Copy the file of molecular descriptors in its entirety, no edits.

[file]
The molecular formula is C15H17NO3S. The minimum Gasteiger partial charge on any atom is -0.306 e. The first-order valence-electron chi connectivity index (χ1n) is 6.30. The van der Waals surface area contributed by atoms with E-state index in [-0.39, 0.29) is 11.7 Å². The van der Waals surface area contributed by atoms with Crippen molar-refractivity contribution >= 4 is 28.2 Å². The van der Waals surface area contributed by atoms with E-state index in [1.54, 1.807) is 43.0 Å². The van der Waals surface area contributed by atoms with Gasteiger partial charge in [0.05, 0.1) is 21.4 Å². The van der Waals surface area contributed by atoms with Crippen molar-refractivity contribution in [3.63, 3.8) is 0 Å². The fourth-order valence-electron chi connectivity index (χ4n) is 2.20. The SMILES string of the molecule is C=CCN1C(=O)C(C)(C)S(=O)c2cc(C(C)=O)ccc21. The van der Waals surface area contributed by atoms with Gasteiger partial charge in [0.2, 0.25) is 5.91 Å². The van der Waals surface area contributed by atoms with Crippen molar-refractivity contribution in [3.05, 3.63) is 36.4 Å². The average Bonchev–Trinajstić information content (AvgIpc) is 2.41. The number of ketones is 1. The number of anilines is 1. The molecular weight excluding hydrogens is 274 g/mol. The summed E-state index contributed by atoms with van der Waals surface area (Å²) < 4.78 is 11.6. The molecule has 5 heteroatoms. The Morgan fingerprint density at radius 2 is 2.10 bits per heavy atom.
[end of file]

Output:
The molecular formula is C15H17NO3S. The minimum Gasteiger partial charge on any atom is -0.306 e. The first-order valence-electron chi connectivity index (χ1n) is 6.30. The van der Waals surface area contributed by atoms with E-state index in [-0.39, 0.29) is 11.7 Å². The van der Waals surface area contributed by atoms with Crippen molar-refractivity contribution >= 4 is 28.2 Å². The van der Waals surface area contributed by atoms with E-state index in [1.54, 1.807) is 43.0 Å². The van der Waals surface area contributed by atoms with Gasteiger partial charge in [0.05, 0.1) is 21.4 Å². The van der Waals surface area contributed by atoms with Crippen molar-refractivity contribution in [3.63, 3.8) is 0 Å². The fourth-order valence-electron chi connectivity index (χ4n) is 2.20. The SMILES string of the molecule is C=CCN1C(=O)C(C)(C)S(=O)c2cc(C(C)=O)ccc21. The van der Waals surface area contributed by atoms with Gasteiger partial charge in [0.2, 0.25) is 5.91 Å². The van der Waals surface area contributed by atoms with Crippen molar-refractivity contribution in [3.05, 3.63) is 36.4 Å². The average Bonchev–Trinajstić information content (AvgIpc) is 2.41. The number of ketones is 1. The number of anilines is 1. The molecular weight excluding hydrogens is 274 g/mol. The summed E-state index contributed by atoms with van der Waals surface area (Å²) < 4.78 is 11.6. The molecule has 5 heteroatoms. The Morgan fingerprint density at radius 2 is 2.10 bits per heavy atom.